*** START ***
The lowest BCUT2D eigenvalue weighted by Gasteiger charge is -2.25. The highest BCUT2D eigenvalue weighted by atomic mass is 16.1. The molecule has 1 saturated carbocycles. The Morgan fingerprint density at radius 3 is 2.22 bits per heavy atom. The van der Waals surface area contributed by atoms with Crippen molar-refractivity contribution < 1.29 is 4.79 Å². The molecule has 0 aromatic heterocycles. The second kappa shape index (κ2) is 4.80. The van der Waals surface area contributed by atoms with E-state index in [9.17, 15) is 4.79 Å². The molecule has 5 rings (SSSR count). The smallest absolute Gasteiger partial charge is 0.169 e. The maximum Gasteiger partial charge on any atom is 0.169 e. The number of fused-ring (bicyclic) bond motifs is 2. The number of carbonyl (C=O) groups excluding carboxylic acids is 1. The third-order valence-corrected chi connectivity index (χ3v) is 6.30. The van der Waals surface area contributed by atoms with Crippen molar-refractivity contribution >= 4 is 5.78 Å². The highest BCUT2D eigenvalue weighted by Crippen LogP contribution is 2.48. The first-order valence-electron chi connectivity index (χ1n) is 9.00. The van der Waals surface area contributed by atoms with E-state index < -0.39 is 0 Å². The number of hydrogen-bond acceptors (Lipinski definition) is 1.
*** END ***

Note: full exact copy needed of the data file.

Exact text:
The lowest BCUT2D eigenvalue weighted by Gasteiger charge is -2.25. The highest BCUT2D eigenvalue weighted by atomic mass is 16.1. The molecule has 1 saturated carbocycles. The Morgan fingerprint density at radius 3 is 2.22 bits per heavy atom. The van der Waals surface area contributed by atoms with Crippen molar-refractivity contribution < 1.29 is 4.79 Å². The molecule has 0 aromatic heterocycles. The second kappa shape index (κ2) is 4.80. The van der Waals surface area contributed by atoms with E-state index in [9.17, 15) is 4.79 Å². The molecule has 5 rings (SSSR count). The smallest absolute Gasteiger partial charge is 0.169 e. The maximum Gasteiger partial charge on any atom is 0.169 e. The number of fused-ring (bicyclic) bond motifs is 2. The number of carbonyl (C=O) groups excluding carboxylic acids is 1. The third-order valence-corrected chi connectivity index (χ3v) is 6.30. The van der Waals surface area contributed by atoms with Crippen molar-refractivity contribution >= 4 is 5.78 Å². The highest BCUT2D eigenvalue weighted by Crippen LogP contribution is 2.48. The first-order valence-electron chi connectivity index (χ1n) is 9.00. The van der Waals surface area contributed by atoms with E-state index < -0.39 is 0 Å². The number of hydrogen-bond acceptors (Lipinski definition) is 1.